The Moxie Mountie is the official student produced newspaper of Northwest High School. Our paper is produced to serve students, staff and the surrounding community. While our writings aim to appeal to students, we also cover issues that concern our entire audience. Letters to the Editor are encouraged. If published, they will appear with the author’s name and grade or position. The Moxie Mountie reserves the right to edit the letters for grammar, length, or content if necessary. The writer will be notified if drastic changes occur. The opinions displayed in The Moxie Mountie are not necessarily the opinions of the entire journalism staff, advisor, student body or administration. The class advisor and editorial board will determine all final content to be published in The Moxie Mountie, though the entire journalism staff will have a discussion on the content within the paper. As with any newsworthy topic, controversial issues will be covered. If the topic is questionable, the editors and the advisor will make a decision as to whether to the topic should be covered by The Moxie Mountie. The staff and writer will remain unbiased and will avoid attacking individual people, and

instead focus on issues. The Moxie Mountie follows the Associated Press (AP) Stylebook. All stories written by an individual and all photos published in the newspaper will receive a by-line or photoby, which are designed to give recognition to a member of the newspaper staff. Foul language and inappropriate comments will all be omitted from the paper. In the event of a death within the Northwest student body, a memoriam will be published honoring the deceased. In order to obtain a position on The Moxie Mountie, the student interested in joining the staff must provide sufficient writing experience, be recommended by the class advisor and an English teacher, fill out an application, and attend a closed interview with the returning staff in the spring. When any student wishes to join the newspaper staff they must also be approved by journalism advisor (Mr.Woodruff). The Moxie Mountie will distribute newspapers during selling months. During these selling months, newspapers will be for sale during both lunches, and are also available in Mr. Woodruff’s classroom (508). Subscriptions are also available upon request through the business manager.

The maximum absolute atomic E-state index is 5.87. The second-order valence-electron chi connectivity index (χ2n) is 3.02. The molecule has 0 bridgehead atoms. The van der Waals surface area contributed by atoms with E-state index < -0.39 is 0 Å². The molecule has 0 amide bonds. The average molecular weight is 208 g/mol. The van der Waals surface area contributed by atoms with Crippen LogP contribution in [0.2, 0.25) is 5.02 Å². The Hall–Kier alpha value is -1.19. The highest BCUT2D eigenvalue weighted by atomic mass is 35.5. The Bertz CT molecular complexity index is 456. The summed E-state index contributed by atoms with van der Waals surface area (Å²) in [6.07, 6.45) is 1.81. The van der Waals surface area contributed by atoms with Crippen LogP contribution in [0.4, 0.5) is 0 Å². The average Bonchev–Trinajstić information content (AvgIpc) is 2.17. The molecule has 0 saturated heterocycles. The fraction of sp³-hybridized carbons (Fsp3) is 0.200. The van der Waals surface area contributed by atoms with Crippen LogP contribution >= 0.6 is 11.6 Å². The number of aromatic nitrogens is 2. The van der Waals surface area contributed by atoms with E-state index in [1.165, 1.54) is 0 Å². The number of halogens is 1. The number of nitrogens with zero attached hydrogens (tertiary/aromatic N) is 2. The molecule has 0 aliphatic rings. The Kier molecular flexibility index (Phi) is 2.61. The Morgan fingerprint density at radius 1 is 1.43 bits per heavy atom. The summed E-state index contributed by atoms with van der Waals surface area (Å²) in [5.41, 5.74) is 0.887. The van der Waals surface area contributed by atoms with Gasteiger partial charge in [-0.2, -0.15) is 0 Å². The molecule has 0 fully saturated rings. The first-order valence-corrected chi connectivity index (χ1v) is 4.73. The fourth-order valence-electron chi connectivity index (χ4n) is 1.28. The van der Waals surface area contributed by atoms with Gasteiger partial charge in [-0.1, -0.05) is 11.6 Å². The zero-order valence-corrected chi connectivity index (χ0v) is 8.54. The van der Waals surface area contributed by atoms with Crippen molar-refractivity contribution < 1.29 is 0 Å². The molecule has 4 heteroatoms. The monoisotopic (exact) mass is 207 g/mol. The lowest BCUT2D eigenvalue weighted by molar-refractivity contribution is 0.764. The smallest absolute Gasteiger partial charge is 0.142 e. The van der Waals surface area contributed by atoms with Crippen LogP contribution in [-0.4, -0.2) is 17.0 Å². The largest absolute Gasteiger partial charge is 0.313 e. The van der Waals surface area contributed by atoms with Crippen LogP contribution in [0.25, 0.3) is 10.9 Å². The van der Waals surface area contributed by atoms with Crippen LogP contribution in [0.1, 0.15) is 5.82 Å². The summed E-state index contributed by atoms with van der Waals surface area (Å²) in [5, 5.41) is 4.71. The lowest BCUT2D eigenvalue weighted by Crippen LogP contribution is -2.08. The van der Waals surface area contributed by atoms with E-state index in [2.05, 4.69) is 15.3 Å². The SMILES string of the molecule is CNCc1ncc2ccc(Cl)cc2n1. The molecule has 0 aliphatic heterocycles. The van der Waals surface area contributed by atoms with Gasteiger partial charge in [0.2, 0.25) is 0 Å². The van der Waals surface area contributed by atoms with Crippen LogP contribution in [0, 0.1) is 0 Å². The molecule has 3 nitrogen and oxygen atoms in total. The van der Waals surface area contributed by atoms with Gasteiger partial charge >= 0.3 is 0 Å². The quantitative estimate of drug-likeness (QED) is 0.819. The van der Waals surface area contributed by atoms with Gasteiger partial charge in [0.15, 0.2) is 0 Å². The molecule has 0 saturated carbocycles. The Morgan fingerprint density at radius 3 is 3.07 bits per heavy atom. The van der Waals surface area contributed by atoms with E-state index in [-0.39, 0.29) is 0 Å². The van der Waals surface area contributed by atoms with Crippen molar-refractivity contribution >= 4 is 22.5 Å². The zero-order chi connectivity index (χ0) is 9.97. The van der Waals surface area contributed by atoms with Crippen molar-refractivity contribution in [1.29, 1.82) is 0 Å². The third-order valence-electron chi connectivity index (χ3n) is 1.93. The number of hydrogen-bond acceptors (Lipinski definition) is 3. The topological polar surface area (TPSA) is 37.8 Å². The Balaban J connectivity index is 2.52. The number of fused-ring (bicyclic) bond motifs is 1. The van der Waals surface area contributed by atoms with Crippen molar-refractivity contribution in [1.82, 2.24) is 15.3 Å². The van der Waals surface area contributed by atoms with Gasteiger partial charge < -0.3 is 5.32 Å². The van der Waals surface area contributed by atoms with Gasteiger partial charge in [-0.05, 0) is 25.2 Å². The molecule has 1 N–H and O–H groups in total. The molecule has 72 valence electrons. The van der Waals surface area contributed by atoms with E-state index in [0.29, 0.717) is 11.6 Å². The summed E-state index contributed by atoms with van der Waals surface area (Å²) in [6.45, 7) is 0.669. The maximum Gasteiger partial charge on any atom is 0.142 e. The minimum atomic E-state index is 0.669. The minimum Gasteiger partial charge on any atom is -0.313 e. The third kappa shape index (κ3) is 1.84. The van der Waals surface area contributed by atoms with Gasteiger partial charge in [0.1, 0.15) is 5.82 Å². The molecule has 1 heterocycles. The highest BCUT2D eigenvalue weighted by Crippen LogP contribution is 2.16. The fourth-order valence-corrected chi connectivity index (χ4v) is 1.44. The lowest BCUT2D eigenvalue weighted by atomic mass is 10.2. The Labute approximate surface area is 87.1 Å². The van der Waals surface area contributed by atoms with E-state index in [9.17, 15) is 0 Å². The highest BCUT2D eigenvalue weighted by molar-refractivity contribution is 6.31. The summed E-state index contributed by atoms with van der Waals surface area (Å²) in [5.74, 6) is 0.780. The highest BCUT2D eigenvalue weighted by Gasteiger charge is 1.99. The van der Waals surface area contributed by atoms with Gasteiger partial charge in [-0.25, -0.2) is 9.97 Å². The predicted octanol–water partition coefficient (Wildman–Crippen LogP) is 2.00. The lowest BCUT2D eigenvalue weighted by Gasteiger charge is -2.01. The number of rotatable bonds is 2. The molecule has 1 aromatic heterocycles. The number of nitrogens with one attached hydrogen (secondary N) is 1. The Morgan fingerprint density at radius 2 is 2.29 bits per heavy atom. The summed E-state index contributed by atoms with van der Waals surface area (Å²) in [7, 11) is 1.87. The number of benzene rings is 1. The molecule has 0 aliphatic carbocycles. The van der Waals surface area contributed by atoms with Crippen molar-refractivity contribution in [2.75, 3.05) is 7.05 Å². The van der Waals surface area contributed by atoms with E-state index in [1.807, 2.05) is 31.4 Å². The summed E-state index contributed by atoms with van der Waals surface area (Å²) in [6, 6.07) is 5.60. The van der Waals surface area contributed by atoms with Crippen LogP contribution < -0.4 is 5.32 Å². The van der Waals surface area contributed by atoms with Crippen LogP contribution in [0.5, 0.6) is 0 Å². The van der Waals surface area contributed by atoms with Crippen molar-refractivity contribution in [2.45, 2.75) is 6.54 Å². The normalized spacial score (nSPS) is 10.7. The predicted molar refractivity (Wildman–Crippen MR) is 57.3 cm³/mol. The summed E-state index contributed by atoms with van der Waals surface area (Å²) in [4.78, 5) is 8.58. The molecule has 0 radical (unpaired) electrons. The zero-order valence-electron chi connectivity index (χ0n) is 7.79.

Saying goodbye always seems to be a challenge.   Couples get into a relationship for the reason that they love one another. Why end it over something as meaningless and workable as distance? Seeing yourself without them is just not going to happen. Knowing you will be together again and that the distance is not forever will help get one through it. One will always have something to look forward to, whether it is seeing them again or a phone call. Your communication will definitely improve along the way. Every interaction with each other will be more meaningful.    Technology from modern days has made long distance relationships easier. According to www. usatoday.com, 25-50 percent of college students in the United States are in a long distance relationship currently. People in long distance relationships should feel better about going into them. Whether they are a state away or halfway around the world, staying together has a much higher possibility of the relationship working out.   With the distance, the relationship will become stronger. The couple will learn patience and sacrifice.   If you can survive the distance, big or small, the relationship can survive anything.

The HEAVY Feather Prevent the heartache Sydney Bowler, Opinion Editor